The

Temple Gallery

Established 1959

King David - exhibited at the Temple Gallery, specialists in Russian icons

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WW014. King David

Russian, Novgorod
Circa 1700
74 x 52 cmClick here to convert metric size to imperial

Provenance:  (1)Egon Sommer Collection.

See Ikoner:En Introduktion: Egon Sommer,

(Horsens, Horsens Museum, 1999), p. 67, No. 18.

(2) Private collection, Denmark

£8,000Click here to convert price to USD or EUR

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Shown in half-length is King David. He holds a scroll in his left hand and points to the scroll with his right hand. He is clothed in royal vestments, including a crown. His body position - i.e. turned to his left – tells us that this panel originally belonged to the prophet tier of a Russian iconostasis, and thus he would have been facing the iconography of the Virgin of the Sign (see cat. no. WW005 in this exhibition). The inscription on David's scroll is from Psalm 45: 'Hear, O daughter, consider, and incline your ear; forget your people and your father's house' (45:10).

King David, the 'sweet singer of Israel' (2 Sam. 23:1), is one of the most important figures in the Old Testament. He is the father of King Solomon, who built the First Temple in Jerusalem in the 10th century BCE. Both a king and a prophet, the Gospel writers trace Jesus' genealogy back to David and call him the 'son of David' (see Matt. 1). Tradition ascribes to David the Psalms - which he is said to have composed on a harp - containing some of the most important religious poetry in world literature.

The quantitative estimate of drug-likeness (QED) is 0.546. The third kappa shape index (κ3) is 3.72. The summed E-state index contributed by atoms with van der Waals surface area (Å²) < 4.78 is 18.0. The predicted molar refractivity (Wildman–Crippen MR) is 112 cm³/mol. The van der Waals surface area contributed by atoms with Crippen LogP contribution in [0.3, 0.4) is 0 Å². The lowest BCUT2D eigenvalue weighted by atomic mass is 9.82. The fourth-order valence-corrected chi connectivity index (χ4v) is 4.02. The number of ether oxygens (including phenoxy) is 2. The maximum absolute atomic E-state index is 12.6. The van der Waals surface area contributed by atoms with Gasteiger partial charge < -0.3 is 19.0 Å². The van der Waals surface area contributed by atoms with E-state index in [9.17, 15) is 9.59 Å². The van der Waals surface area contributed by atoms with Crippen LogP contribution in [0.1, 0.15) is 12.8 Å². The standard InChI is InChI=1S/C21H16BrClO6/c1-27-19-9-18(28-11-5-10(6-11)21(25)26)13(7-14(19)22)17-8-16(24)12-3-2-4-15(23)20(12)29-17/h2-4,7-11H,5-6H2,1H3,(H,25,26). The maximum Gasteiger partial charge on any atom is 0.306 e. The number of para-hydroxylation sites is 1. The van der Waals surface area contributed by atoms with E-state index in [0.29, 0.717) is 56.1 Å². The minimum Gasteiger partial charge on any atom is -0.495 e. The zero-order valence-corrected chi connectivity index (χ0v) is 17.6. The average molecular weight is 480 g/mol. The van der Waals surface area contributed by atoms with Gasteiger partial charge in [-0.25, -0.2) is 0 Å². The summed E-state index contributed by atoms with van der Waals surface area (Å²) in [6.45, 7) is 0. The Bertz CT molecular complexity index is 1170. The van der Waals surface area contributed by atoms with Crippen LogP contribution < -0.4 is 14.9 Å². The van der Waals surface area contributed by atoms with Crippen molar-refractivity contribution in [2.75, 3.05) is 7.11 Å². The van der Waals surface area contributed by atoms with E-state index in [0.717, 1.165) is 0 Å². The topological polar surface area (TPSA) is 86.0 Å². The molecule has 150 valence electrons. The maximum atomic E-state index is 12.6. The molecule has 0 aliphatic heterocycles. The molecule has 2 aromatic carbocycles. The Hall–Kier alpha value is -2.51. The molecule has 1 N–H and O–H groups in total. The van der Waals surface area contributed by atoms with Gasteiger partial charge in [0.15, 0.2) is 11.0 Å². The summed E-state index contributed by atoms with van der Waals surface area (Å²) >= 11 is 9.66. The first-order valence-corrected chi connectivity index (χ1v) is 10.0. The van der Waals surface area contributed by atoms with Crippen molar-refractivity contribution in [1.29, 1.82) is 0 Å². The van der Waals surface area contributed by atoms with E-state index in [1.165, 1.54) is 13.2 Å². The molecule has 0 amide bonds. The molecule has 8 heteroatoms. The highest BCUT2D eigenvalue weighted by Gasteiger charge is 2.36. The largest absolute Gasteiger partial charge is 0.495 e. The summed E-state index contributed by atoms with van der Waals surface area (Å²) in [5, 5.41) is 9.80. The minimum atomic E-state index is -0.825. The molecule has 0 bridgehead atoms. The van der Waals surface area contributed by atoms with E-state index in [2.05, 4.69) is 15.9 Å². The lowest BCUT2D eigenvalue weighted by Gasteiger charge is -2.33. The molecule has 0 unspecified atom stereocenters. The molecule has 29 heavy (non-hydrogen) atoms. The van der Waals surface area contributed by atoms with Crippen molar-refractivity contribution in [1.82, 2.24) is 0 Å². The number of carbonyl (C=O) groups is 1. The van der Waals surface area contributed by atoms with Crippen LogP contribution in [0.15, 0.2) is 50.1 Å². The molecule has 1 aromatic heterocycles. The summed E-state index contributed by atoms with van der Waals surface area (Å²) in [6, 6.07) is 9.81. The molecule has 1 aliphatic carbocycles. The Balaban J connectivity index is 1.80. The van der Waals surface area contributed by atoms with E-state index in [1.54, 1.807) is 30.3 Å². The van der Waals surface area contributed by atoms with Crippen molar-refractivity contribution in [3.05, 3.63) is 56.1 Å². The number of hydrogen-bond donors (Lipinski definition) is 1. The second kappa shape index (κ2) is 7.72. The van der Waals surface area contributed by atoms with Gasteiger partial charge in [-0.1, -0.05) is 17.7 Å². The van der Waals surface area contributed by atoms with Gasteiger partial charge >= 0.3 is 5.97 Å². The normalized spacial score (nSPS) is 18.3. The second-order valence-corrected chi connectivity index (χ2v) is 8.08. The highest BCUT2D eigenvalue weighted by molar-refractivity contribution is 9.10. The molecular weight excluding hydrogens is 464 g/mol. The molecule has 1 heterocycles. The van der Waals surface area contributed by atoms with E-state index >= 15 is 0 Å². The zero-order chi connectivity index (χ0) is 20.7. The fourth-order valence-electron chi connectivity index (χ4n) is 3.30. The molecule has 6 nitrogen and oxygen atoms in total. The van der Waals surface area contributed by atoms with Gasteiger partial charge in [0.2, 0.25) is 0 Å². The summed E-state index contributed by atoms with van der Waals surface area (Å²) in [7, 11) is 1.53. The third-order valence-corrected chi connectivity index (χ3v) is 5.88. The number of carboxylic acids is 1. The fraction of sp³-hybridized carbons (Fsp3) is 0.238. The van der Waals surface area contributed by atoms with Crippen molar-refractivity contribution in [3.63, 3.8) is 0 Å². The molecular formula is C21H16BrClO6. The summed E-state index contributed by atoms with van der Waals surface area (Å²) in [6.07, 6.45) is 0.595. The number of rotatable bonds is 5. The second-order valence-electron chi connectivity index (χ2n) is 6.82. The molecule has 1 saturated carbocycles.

He is included in the Prophet Tier of the iconostasis as his psalms contain prophecies concerning the Messiah. Psalm 110 is the most frequently cited psalm in the New Testament, and Jesus uses it to convey his relationship with the Father: 'The Lord says to my Lord: "Sit at my right hand, till I make your enemies your footstool."' (110:1)[1]

Fig. a. King David, Northern Russia, late 17th century, previously Temple Gallery, London, Christmas 2004, Cat. R128

The style of our icon can be compared with an icon of King David from the 17th century (fig. a) and one from the 18th century (fig. b), both of which were previously at the Temple Gallery. Similarities of style can also be detected in a half-length depiction of the Old Testament figure Job, also from the North of Russia, 17th century (fig.c). Our version was most likely painted sometime between the late 17th century and the early 18th century.

Fig. b. King David, Russian, 18th century, previously Temple Gallery, London, Christmas 2002, Cat. M009

Fig. c. Job, Northern Russia, 17th century, private collection, Brussels, Belgium




Footnotes:-
1. For an anthology of early Christian interpretations of the Psalms, see: Craig A. Blaising, Carmen S. Hardin, Thomas C. Oden, [eds.], Psalms 1-50: Ancient Christian Commentary on Scripture, Old Testament Vl. VII, (Illinois, IVP, 2008); and Quentin F. Wesselschmidt, Psalms 51-150: Ancient Christian Commentary on Scripture, Old Testament Vl. VIII, (Illinois, IVP, 2007)

Detail Images